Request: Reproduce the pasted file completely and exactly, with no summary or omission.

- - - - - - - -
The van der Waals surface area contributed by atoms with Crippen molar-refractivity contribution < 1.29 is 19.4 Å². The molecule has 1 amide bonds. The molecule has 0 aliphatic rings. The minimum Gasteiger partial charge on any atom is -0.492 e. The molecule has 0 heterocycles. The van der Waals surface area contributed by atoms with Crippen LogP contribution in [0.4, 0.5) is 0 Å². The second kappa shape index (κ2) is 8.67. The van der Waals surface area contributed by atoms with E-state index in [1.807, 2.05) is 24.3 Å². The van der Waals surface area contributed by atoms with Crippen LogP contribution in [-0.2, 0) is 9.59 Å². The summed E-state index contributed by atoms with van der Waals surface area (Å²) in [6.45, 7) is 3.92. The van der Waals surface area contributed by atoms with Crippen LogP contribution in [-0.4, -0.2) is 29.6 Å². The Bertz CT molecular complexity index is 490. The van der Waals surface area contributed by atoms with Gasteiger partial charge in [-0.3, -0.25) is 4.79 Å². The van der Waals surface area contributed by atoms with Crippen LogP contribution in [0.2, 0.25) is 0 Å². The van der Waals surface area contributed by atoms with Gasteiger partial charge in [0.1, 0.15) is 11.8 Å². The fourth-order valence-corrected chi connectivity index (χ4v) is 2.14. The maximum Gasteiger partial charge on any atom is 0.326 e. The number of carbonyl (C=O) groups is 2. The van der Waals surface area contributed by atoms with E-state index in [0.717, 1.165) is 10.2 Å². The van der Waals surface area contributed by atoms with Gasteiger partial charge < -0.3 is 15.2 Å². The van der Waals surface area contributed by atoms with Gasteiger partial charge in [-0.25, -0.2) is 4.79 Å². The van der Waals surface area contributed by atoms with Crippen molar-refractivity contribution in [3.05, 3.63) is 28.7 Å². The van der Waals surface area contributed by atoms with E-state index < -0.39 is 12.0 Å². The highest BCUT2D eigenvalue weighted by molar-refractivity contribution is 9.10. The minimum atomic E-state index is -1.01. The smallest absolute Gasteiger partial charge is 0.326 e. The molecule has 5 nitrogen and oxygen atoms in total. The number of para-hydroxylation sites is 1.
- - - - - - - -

The van der Waals surface area contributed by atoms with Crippen molar-refractivity contribution < 1.29 is 19.4 Å². The molecule has 1 amide bonds. The molecule has 0 aliphatic rings. The minimum Gasteiger partial charge on any atom is -0.492 e. The molecule has 0 heterocycles. The van der Waals surface area contributed by atoms with Crippen LogP contribution in [0.4, 0.5) is 0 Å². The second kappa shape index (κ2) is 8.67. The van der Waals surface area contributed by atoms with E-state index in [1.807, 2.05) is 24.3 Å². The van der Waals surface area contributed by atoms with Crippen LogP contribution in [-0.2, 0) is 9.59 Å². The summed E-state index contributed by atoms with van der Waals surface area (Å²) in [6.45, 7) is 3.92. The van der Waals surface area contributed by atoms with Crippen LogP contribution in [-0.4, -0.2) is 29.6 Å². The Bertz CT molecular complexity index is 490. The van der Waals surface area contributed by atoms with Gasteiger partial charge in [-0.3, -0.25) is 4.79 Å². The van der Waals surface area contributed by atoms with Crippen LogP contribution in [0.2, 0.25) is 0 Å². The van der Waals surface area contributed by atoms with Gasteiger partial charge in [0.1, 0.15) is 11.8 Å². The fourth-order valence-corrected chi connectivity index (χ4v) is 2.14. The maximum Gasteiger partial charge on any atom is 0.326 e. The number of carbonyl (C=O) groups is 2. The van der Waals surface area contributed by atoms with E-state index in [0.717, 1.165) is 10.2 Å². The van der Waals surface area contributed by atoms with Gasteiger partial charge < -0.3 is 15.2 Å². The van der Waals surface area contributed by atoms with Gasteiger partial charge in [-0.25, -0.2) is 4.79 Å². The van der Waals surface area contributed by atoms with Crippen molar-refractivity contribution in [3.05, 3.63) is 28.7 Å². The van der Waals surface area contributed by atoms with E-state index < -0.39 is 12.0 Å². The highest BCUT2D eigenvalue weighted by molar-refractivity contribution is 9.10. The minimum atomic E-state index is -1.01. The smallest absolute Gasteiger partial charge is 0.326 e. The molecule has 5 nitrogen and oxygen atoms in total. The number of para-hydroxylation sites is 1.